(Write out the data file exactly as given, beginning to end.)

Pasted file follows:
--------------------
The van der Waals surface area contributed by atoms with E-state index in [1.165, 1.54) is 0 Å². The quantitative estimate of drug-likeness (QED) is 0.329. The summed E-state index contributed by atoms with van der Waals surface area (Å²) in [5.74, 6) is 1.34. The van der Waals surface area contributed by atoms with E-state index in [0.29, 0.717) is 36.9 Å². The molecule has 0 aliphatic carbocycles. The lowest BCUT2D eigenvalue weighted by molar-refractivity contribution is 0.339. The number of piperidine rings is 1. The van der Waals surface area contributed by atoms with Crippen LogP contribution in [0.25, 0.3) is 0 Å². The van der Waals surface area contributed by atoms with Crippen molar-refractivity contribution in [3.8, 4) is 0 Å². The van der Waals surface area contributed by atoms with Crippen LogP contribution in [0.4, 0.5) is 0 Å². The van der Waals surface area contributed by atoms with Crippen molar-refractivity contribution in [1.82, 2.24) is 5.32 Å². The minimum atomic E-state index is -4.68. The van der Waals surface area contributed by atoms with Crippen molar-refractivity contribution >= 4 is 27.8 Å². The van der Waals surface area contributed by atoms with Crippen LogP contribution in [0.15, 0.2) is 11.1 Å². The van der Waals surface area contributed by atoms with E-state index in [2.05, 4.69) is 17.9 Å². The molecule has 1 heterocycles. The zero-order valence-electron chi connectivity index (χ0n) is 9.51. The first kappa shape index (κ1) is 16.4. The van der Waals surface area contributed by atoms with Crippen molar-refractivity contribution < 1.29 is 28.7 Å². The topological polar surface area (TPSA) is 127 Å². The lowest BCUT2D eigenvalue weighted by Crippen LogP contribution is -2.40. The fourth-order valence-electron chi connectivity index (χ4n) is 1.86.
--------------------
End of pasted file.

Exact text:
The van der Waals surface area contributed by atoms with E-state index in [1.165, 1.54) is 0 Å². The quantitative estimate of drug-likeness (QED) is 0.329. The summed E-state index contributed by atoms with van der Waals surface area (Å²) in [5.74, 6) is 1.34. The van der Waals surface area contributed by atoms with E-state index in [0.29, 0.717) is 36.9 Å². The molecule has 0 aliphatic carbocycles. The lowest BCUT2D eigenvalue weighted by molar-refractivity contribution is 0.339. The number of piperidine rings is 1. The van der Waals surface area contributed by atoms with Crippen LogP contribution in [0.25, 0.3) is 0 Å². The van der Waals surface area contributed by atoms with Crippen molar-refractivity contribution in [3.8, 4) is 0 Å². The van der Waals surface area contributed by atoms with Crippen LogP contribution in [0.4, 0.5) is 0 Å². The van der Waals surface area contributed by atoms with Crippen molar-refractivity contribution in [1.82, 2.24) is 5.32 Å². The minimum atomic E-state index is -4.68. The van der Waals surface area contributed by atoms with Crippen molar-refractivity contribution >= 4 is 27.8 Å². The van der Waals surface area contributed by atoms with Crippen LogP contribution in [0.15, 0.2) is 11.1 Å². The van der Waals surface area contributed by atoms with E-state index in [2.05, 4.69) is 17.9 Å². The molecule has 1 heterocycles. The zero-order valence-electron chi connectivity index (χ0n) is 9.51. The first kappa shape index (κ1) is 16.4. The van der Waals surface area contributed by atoms with Crippen molar-refractivity contribution < 1.29 is 28.7 Å². The topological polar surface area (TPSA) is 127 Å². The lowest BCUT2D eigenvalue weighted by Crippen LogP contribution is -2.40. The fourth-order valence-electron chi connectivity index (χ4n) is 1.86.